Deploying Live to school computers

There are many bloggers/journalists actively discussing Windows Live publishing out several new free tools this month.  So what?  Well these tools will be available through WSUS which many schools already have in place, so deployment is very low-cost.  There is also a big "so what" across what the applications have to offer.

These tools are interesting to education, especially in labs where a teaching exercise may include collaboration, digital media, how to check Email, and/or blogging.  This may also be of interest for pre-loading student 1-1 laptops with free tools including Live Family Safety for parents to apply filters and create a safer browsing environment, in addition to the Vista parental controls.

So what would you get?  I've taken a recent post from the Microsoft Update team and retro-fit their bullets below.

Windows Live Messenger - Instant messaging client which includes integration with Xbox Live, Yahoo, PC-to-PC webcam calls, sending Text Messages, and File Sharing.

Windows Live Photo Gallery - Tool for editing photos and organizing and sharing photos and videos. This program expands and improves on features available in Windows Photo Gallery (part of Windows Vista), and works on either Windows XP or Windows Vista.

Windows Live Mail - Free tool for checking Hotmail and other Email accounts, as well as Newsgroups and RSS.

Windows Live Writer - The tool I use nearly every day for posting to this site.  You can automatically import the style from your blog so the environment where you write looks/feels as it will appear online.  It is also great at managing your drafts, old posts, and has an online gallery of plug-ins for integrating with other applications.  Works great with popular blog platforms including Live Spaces which students can use at no cost.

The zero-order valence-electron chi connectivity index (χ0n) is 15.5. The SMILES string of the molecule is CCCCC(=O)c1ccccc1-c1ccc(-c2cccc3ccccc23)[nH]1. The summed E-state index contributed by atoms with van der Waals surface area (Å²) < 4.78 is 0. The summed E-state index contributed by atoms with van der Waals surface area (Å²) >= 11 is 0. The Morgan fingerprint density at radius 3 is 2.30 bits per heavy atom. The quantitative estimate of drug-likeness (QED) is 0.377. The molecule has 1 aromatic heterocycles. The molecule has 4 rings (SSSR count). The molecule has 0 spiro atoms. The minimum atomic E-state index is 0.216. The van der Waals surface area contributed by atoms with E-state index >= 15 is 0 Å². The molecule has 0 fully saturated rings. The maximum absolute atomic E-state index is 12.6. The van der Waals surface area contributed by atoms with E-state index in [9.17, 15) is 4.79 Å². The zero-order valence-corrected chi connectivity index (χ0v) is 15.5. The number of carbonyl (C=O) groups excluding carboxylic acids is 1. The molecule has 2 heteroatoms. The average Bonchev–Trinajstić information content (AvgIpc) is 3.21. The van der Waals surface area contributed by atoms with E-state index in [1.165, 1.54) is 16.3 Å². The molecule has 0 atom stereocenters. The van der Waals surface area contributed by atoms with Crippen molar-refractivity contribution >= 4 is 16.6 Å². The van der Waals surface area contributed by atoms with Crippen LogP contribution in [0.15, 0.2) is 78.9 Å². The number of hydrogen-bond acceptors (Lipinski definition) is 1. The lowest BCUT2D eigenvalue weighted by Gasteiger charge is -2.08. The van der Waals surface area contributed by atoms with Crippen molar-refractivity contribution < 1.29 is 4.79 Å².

Windows Live Family Safety - Adapts your computer so parents have even more control than what's offered in the Vista parental controls, and adds parental control to XP.  With Family Safety you can set rules on what web sites your kids are allowed to access, who they can chat with in Live Messenger, and who they can add as friends to their blog in Live Spaces.

Windows Live Sign-in Assistant - Installs in the background so you can take advantage of single sign-on across all the tools without always being prompted for a username and password.

Windows Live Toolbar - Installs a toolbar within Internet Explorer to add search functionality for websites and your desktop, search online maps and directions, weather, photos, and helps alert you to online phishing scams as you browse.  Works with IE6, XP, and with Vista.

There are more where this came from.  Check for other interesting tools.  Did you know you could share your desktop with someone for remote collaboration or support, for free?  Did you know students can store their files online for free?  There are a plethora of tools available and more coming that together can empower classrooms even though they are offered at no cost and support a very low cost of deployment.

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Comments (3)
  1. Thanks for your comment Michael.  You are absolutely right about, and btw, did you know you can fly around in live maps using an Xbox 360 controller?  Very attention getting method for students to navigate historical sites.

    hmmm, I think you just inspired a blog post for next week AND an excuse to go to Best Buy…  😉

  2. Michael Palermiti says:

    Hey Michael, I totally agree.  Windows Live could absolutely be utilized by students, schools and educators, either directly in the classroom or ‘behind the scenes’ or at home.  My wife is a 4th grade teacher and she is also her school’s IT Specialist.  Getting non-technical teachers to use new software can be difficult at times, but I believe Windows Live Suite is going to be simple enough that teachers could embrace the applications with relatively little ramp up.  Today’s generation of students will naturally pick it up and run with it.

    Also, one of the best teaching tools yet to be really discovered in the education field is  Imagine a teacher talking to his/her class about a specific historical site or a geographical location for science, and then bringing it up on the projector and seeing it in all angles/perspectives/levels using Birds Eye View or 3D View!  It’s possible today!



  3. Michael Palermiti says:

    Yup, I’ve seen the Live Maps demo with Xbox controller many times. 😉  It was even demo’d at CES this year during BillG’s keynote.

    Keep up the good work!


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